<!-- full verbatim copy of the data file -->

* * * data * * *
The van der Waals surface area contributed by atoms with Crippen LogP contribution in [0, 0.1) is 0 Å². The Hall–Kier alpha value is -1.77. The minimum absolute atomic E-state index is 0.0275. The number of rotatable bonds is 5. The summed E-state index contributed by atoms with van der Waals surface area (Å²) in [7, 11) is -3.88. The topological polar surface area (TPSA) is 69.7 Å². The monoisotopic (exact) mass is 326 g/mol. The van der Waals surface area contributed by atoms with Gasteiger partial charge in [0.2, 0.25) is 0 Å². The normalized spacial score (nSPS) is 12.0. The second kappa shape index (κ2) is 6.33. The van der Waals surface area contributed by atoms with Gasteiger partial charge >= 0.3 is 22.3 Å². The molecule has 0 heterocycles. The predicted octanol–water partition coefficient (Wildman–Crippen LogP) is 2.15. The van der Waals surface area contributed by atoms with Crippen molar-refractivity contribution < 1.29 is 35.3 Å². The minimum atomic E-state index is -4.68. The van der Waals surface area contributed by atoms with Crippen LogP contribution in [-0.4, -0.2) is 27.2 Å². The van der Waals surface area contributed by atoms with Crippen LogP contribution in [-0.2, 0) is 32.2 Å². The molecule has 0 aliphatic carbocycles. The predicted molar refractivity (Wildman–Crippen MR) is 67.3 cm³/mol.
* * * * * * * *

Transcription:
The van der Waals surface area contributed by atoms with Crippen LogP contribution in [0, 0.1) is 0 Å². The Hall–Kier alpha value is -1.77. The minimum absolute atomic E-state index is 0.0275. The number of rotatable bonds is 5. The summed E-state index contributed by atoms with van der Waals surface area (Å²) in [7, 11) is -3.88. The topological polar surface area (TPSA) is 69.7 Å². The monoisotopic (exact) mass is 326 g/mol. The van der Waals surface area contributed by atoms with Gasteiger partial charge in [0.2, 0.25) is 0 Å². The normalized spacial score (nSPS) is 12.0. The second kappa shape index (κ2) is 6.33. The van der Waals surface area contributed by atoms with Gasteiger partial charge >= 0.3 is 22.3 Å². The molecule has 0 heterocycles. The predicted octanol–water partition coefficient (Wildman–Crippen LogP) is 2.15. The van der Waals surface area contributed by atoms with Crippen molar-refractivity contribution < 1.29 is 35.3 Å². The minimum atomic E-state index is -4.68. The van der Waals surface area contributed by atoms with Crippen LogP contribution in [-0.4, -0.2) is 27.2 Å². The van der Waals surface area contributed by atoms with Crippen LogP contribution in [-0.2, 0) is 32.2 Å². The molecule has 0 aliphatic carbocycles. The predicted molar refractivity (Wildman–Crippen MR) is 67.3 cm³/mol.